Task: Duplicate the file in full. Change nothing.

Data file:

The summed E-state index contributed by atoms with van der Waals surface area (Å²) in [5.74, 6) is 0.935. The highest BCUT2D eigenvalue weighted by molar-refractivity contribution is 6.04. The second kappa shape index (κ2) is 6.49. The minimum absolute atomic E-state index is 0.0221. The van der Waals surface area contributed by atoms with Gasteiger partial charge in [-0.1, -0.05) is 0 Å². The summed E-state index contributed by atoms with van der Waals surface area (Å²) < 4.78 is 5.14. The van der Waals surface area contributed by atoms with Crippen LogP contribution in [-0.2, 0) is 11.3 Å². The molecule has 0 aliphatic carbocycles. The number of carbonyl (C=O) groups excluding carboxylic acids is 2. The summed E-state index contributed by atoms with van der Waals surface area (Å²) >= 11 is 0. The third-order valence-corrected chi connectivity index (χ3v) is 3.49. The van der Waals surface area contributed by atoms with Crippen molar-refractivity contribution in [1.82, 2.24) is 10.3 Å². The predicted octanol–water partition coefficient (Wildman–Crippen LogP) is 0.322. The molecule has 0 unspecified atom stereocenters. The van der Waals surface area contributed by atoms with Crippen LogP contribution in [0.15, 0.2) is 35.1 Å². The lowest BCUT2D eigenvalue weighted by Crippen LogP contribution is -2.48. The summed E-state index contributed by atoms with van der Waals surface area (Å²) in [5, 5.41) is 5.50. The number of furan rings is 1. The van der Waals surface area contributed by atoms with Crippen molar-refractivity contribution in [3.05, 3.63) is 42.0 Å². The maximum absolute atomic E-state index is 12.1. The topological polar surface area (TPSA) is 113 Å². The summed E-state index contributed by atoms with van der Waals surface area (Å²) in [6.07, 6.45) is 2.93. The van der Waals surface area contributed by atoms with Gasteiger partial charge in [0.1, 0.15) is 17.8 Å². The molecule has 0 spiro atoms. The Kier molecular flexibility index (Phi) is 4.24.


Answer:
The summed E-state index contributed by atoms with van der Waals surface area (Å²) in [5.74, 6) is 0.935. The highest BCUT2D eigenvalue weighted by molar-refractivity contribution is 6.04. The second kappa shape index (κ2) is 6.49. The minimum absolute atomic E-state index is 0.0221. The van der Waals surface area contributed by atoms with Gasteiger partial charge in [-0.1, -0.05) is 0 Å². The summed E-state index contributed by atoms with van der Waals surface area (Å²) < 4.78 is 5.14. The van der Waals surface area contributed by atoms with Crippen LogP contribution in [-0.2, 0) is 11.3 Å². The molecule has 0 aliphatic carbocycles. The number of carbonyl (C=O) groups excluding carboxylic acids is 2. The summed E-state index contributed by atoms with van der Waals surface area (Å²) >= 11 is 0. The third-order valence-corrected chi connectivity index (χ3v) is 3.49. The van der Waals surface area contributed by atoms with Crippen molar-refractivity contribution in [1.82, 2.24) is 10.3 Å². The predicted octanol–water partition coefficient (Wildman–Crippen LogP) is 0.322. The molecule has 0 unspecified atom stereocenters. The van der Waals surface area contributed by atoms with Crippen LogP contribution in [0.15, 0.2) is 35.1 Å². The lowest BCUT2D eigenvalue weighted by Crippen LogP contribution is -2.48. The summed E-state index contributed by atoms with van der Waals surface area (Å²) in [5, 5.41) is 5.50. The number of furan rings is 1. The van der Waals surface area contributed by atoms with Crippen molar-refractivity contribution in [3.05, 3.63) is 42.0 Å². The maximum absolute atomic E-state index is 12.1. The topological polar surface area (TPSA) is 113 Å². The summed E-state index contributed by atoms with van der Waals surface area (Å²) in [6.07, 6.45) is 2.93. The van der Waals surface area contributed by atoms with Gasteiger partial charge in [0.1, 0.15) is 17.8 Å². The molecule has 0 spiro atoms. The Kier molecular flexibility index (Phi) is 4.24.